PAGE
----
Quarantine has had a major impact on dating culture and how singles approach new relationships. Although first dates at bars or restaurants have ben pretty much off limits since March, thousands of people are connecting virtually. But navigating online dating during a pandemic may also mean that feelings can blossom slower than they would IRL. So if you've started to develop deep feelings for someone you haven't met in person yet, and you're even considering using Zoom to say “I love you” for the first time, it's important to ask yourself whether or not you're rushing into a relationship. According to Dr. Joshua Klapow, Ph.D., clinical psychologist and host of The Kurre and Klapow Show, video-chatting is a valuable tool when getting to know someone new, but it can't replace face-to-face interactions.
"While using video to connect with someone definitely offers more intimacy than texting, emailing, or writing, there are still limitations to the senses we need to bond with someone," Dr. Klapow tells Elite Daily. "Not being able to touch or smell someone limits your sense of the other person." When it comes to falling in love, touch and smell both play a big role in the process. Dr. Klapow acknowledges that while it may be possible to love someone you've never physically met, chances are, you won't know for sure until you've spent some time together IRL. "We can love what they are saying, how they are saying, it, how they look and act while they are saying it, but the chemistry involved in touch and smell are two of the most powerful markers of connection, intimacy, and bonding."
It's also important to remember that the isolation many people have been experiencing due to social distancing can also affect judgment and emotions. "With the pandemic, our basic human need for touch and physical contact is greatly restricted," explains Dr. Klapow. "The combination of stress and the need for physical intimacy can absolutely create a false sense of love. So be careful, what you are experiencing on a video call could be attraction, friendship, flirting, or infatuation, but it may or may not be love."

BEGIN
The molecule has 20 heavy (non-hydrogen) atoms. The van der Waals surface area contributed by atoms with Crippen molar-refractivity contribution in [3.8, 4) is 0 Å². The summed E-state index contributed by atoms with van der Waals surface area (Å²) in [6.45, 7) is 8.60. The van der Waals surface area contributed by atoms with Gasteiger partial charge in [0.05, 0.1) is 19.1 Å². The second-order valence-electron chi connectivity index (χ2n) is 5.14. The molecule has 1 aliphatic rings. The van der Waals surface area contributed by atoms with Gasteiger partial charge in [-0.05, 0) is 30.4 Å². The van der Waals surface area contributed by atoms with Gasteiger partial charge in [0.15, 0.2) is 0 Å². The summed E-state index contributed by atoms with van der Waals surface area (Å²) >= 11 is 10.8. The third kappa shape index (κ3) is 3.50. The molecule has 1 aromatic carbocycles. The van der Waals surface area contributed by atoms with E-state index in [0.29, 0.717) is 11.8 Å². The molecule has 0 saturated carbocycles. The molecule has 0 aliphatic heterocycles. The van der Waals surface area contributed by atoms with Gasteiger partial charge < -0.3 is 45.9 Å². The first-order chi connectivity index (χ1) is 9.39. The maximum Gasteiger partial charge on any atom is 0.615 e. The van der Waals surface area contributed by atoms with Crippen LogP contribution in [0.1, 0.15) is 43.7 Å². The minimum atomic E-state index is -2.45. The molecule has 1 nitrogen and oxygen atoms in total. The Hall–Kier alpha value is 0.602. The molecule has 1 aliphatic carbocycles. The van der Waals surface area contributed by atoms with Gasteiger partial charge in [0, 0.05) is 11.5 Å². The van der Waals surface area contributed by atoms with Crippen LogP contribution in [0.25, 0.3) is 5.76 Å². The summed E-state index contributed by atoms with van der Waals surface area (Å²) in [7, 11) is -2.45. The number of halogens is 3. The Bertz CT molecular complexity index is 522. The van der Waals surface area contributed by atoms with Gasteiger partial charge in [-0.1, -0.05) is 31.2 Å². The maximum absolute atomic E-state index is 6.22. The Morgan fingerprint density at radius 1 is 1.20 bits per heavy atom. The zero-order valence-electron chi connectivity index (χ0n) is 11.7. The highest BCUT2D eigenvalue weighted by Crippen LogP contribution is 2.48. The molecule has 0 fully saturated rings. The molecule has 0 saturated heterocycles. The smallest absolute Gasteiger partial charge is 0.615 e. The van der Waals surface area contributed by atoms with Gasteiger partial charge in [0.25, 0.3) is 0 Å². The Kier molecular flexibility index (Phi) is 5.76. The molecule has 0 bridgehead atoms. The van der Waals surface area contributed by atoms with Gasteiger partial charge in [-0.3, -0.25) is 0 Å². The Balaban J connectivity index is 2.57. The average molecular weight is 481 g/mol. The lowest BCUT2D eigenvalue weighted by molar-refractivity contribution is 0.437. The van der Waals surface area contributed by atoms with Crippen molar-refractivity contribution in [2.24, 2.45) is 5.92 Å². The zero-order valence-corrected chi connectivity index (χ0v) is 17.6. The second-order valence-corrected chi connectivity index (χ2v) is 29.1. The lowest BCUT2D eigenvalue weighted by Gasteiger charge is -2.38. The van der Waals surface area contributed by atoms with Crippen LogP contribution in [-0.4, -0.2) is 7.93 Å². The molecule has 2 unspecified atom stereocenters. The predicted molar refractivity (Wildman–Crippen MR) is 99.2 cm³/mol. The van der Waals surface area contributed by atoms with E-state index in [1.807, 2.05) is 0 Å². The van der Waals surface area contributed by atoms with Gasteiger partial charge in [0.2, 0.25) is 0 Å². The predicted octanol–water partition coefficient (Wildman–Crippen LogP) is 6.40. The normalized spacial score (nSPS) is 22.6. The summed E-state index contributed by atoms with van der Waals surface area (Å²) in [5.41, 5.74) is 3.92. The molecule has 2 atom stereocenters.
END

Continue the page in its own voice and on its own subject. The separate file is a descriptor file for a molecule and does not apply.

Sharing your feelings for someone new is a big deal, and Dr. Klapow warns against rushing into it. "Saying you love a person is the deepest form of verbal commitment and connection we have available to us," he says. "If you have never been together in person, then telling the person you love them should really be held off until a time when you can be together and talk in person." However, every relationship and connection is different, and there are exceptions to every rule. "If safely meeting in-person won't be possible for months and you don't want to wait, saying 'I love you' virtually should be backed with commitment."
If you can wait to say those three little words, it may be a good idea to subtly hint at your feelings until you can be together in person and make plans to spend some socially-distanced time together somewhere outside, like at the beach or park. "First, let the person know about your growing feelings of attraction and connection for them," recommends Dr. Klapow. "Remember, there are many words to describe romantic feelings without saying 'I love you.'" For example, you can talk about how you "...feel connected to them, deeply care for them, feel attracted to them, or that your feelings are growing for them with each passing day," he says. Someone who shares your intensity of feeling will hopefully get the message and also want to see you IRL too. "If you truly think you love them, then you should safely make arrangements to meet in person," confirms Dr. Klapow.
Love can invoke some deep and complex emotions in people, and it's tough to experience them toward someone without ever having been in the same room as them. But, if the connection you have is truly love, holding off on saying it until you know for sure may be for the best. "Waiting to look them in the eyes, hold them, and then tell them you love them is going to have the most meaningful impact possible," says Dr. Klapow. Even though keeping your feelings to yourself for a while may be hard, being patient could also help you avoid disappointment later on. Remember: There's no need to rush.
Dr. Joshua Klapow, Ph.D., clinical psychologist and host of The Kurre and Klapow Show